Given the power to determine the colony’s form of government, Penn established an appointed council to originate legislation and an assembly elected by male taxpayers and “freemen” (owners of 100 acres of land for free immigrants and 50 acres for former indentured servants). These rules made a majority of the male population eligible to vote. Penn owned all the colony’s land and sold it to settlers at low prices rather than granting it outright. Like other proprietors, he expected to turn a profit, and like most of them, he never really did. But if Penn did not prosper, Pennsylvania did. A majority of the early settlers were Quakers from the British Isles. But Pennsylvania’s religious toleration, healthy climate, and inexpensive land, along with Penn’s aggressive efforts to publicize the colony’s advantages, soon attracted immigrants from all over western Europe.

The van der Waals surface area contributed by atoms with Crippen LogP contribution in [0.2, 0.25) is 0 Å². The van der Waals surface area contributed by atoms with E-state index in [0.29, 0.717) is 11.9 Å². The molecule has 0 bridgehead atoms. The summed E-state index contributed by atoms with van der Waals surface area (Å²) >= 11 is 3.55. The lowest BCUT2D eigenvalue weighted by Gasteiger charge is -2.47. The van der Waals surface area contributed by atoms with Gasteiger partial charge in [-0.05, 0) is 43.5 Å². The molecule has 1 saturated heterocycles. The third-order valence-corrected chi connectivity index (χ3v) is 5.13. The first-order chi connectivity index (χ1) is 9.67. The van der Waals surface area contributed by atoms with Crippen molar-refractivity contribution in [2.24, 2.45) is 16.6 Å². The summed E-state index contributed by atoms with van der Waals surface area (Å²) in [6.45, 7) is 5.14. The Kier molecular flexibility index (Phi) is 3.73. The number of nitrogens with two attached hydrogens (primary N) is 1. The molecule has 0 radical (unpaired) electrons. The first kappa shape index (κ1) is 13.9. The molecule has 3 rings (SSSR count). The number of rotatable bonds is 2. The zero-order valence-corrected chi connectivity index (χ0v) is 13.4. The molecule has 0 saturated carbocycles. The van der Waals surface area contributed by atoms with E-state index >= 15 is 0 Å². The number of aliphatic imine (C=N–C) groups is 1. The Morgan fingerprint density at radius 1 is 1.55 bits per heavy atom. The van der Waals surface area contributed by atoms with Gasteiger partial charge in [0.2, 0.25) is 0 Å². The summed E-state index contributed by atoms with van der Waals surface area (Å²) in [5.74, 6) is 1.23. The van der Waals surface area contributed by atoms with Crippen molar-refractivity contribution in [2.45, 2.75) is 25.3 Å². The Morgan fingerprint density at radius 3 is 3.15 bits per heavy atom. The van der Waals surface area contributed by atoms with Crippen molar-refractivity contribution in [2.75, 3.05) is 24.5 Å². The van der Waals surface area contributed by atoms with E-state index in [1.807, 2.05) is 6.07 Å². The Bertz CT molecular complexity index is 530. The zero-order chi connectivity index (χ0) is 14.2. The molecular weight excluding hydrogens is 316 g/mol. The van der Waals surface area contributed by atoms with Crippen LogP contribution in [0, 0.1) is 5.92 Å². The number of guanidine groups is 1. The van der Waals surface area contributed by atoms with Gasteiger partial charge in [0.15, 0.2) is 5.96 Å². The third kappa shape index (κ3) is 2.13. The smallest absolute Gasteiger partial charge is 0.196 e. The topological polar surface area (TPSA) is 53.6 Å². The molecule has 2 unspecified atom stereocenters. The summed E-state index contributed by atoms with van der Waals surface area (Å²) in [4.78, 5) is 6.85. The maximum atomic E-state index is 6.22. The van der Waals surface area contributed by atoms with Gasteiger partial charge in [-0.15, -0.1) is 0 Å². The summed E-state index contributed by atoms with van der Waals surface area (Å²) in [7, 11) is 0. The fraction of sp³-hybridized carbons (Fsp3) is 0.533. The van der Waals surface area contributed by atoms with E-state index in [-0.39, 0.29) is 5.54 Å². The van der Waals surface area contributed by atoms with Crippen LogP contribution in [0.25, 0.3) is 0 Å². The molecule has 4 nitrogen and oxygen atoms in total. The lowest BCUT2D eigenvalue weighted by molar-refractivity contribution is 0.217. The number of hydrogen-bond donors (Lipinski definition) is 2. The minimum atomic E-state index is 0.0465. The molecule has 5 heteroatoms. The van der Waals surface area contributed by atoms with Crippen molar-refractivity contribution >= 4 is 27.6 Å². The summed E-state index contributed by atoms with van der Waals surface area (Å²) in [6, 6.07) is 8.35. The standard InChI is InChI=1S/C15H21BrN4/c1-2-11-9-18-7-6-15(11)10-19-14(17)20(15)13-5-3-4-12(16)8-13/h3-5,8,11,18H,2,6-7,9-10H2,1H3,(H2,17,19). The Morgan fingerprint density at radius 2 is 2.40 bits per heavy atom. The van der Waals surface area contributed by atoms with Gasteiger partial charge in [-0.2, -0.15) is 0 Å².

Ironically, the freedoms Pennsylvania offered to European immigrants contributed to the deterioration of freedom for others. The colony’s successful efforts to attract settlers would eventually come into conflict with Penn’s benevolent Indian policy. And the opening of Pennsylvania led to an immediate decline in the number of indentured servants choosing to sail for Virginia and Maryland, a development that did much to shift those colonies toward reliance on slave labor.